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Is hitting the target a priority?

By Myoken Dojo, Jul 13 2016 09:20AM

There are two aspects to hitting the target: being in the right place and arriving at the right time. I'm only considering here the issue of being in the right place.


I am occasionally asked by students something like "What happens if the enemy moves?". It is a significant question and an important point, but it is driven by irrelevance. Let's take ZNKR Seitei Mae, nukitsuke for example. Some people say that you should cut with the boshi, some say with the monouchi. When we get both of these answers from hanshi, clearly neither is wrong. The book doesn't specify. The book says to hit the enemy's right temple. it doesn't say if the sword moves forward through the cut nor does it say whether the sword cuts across the face or along the side of the head, whether it cuts perpendicular to the centre line or whether it pushes forward diagnally. We are told that we must hit the temple, we are told that the shoulders should be turned to 45 degrees, and we are then told exactly how much to move forward to make kiritsuke (kirioroshi). The correct forward movement must hit the target at the correct distance where we imagine it to be. Therefore, logically if you hit with the monouchi you must interpret that the enemy's head moves back, if you cut with the boshi you must interpret that it doesn't.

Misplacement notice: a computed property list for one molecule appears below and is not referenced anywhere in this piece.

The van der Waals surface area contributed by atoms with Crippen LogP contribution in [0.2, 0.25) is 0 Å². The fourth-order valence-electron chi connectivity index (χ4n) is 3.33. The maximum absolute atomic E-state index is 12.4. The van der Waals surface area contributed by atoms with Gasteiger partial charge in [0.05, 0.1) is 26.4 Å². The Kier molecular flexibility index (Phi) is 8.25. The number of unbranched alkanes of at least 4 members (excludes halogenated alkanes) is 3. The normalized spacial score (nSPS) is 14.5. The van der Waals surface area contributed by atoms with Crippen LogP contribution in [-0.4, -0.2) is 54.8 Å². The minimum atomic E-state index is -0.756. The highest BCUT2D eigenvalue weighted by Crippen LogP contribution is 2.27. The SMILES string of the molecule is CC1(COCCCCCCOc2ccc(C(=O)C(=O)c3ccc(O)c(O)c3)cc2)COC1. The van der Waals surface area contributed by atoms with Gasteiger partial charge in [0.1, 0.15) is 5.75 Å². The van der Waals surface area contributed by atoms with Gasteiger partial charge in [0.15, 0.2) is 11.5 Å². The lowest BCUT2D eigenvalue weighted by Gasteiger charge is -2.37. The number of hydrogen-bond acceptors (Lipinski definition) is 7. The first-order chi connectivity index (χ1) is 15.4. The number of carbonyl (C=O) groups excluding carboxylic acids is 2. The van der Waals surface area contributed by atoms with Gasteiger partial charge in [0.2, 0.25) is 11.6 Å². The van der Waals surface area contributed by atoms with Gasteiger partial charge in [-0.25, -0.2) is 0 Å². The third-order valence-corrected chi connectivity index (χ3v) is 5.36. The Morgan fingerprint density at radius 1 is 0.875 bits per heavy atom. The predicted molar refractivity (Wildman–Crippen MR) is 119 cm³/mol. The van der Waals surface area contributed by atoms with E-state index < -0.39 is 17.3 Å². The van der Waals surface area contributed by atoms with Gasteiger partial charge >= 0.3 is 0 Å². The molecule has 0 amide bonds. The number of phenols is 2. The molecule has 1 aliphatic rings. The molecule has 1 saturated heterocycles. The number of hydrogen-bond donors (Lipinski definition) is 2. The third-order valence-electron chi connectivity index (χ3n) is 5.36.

Does it matter? Not really. The description of the form, it's logic (Riai/Bunkai) is a shape to give a basis for learning correct body movement.


Lets take a step back. I often see beginners doing paired kata leaning forwards so that the monouchi is correctly positioned over the target. What this means is the feet were in the wrong place, so they lean forward to compensate. One mistake to cover another, with the perception that hitting the target is the important thing. If learning to hit the target is the issue, then they achieved it. I would argue that learning to judge the correct distance - putting the feet in the right place - and maintaining correct posture is the point, the purpose and aim of the training. When you can do that the sword will hit the target.


So it is in iaido. If you concern yourself with what the enemy is doing, what you are cutting, you are putting all your attention into the end of the sword and taking your attention away from how your feet and body are delivering the sword.


When you see that the enemy moves, then the training that led to knowing where to put the feet in relation to the enemy will still enable you to hit the target. So learning the correct foot movement is only the first stage, understanding the foot movement comes next, being able to adjust it depending where the enemy is comes next. When these things are working correctly the sword will always finish on the target.


First metsuke, then ashi sabaki then tai sabaki. Last is ken sabaki

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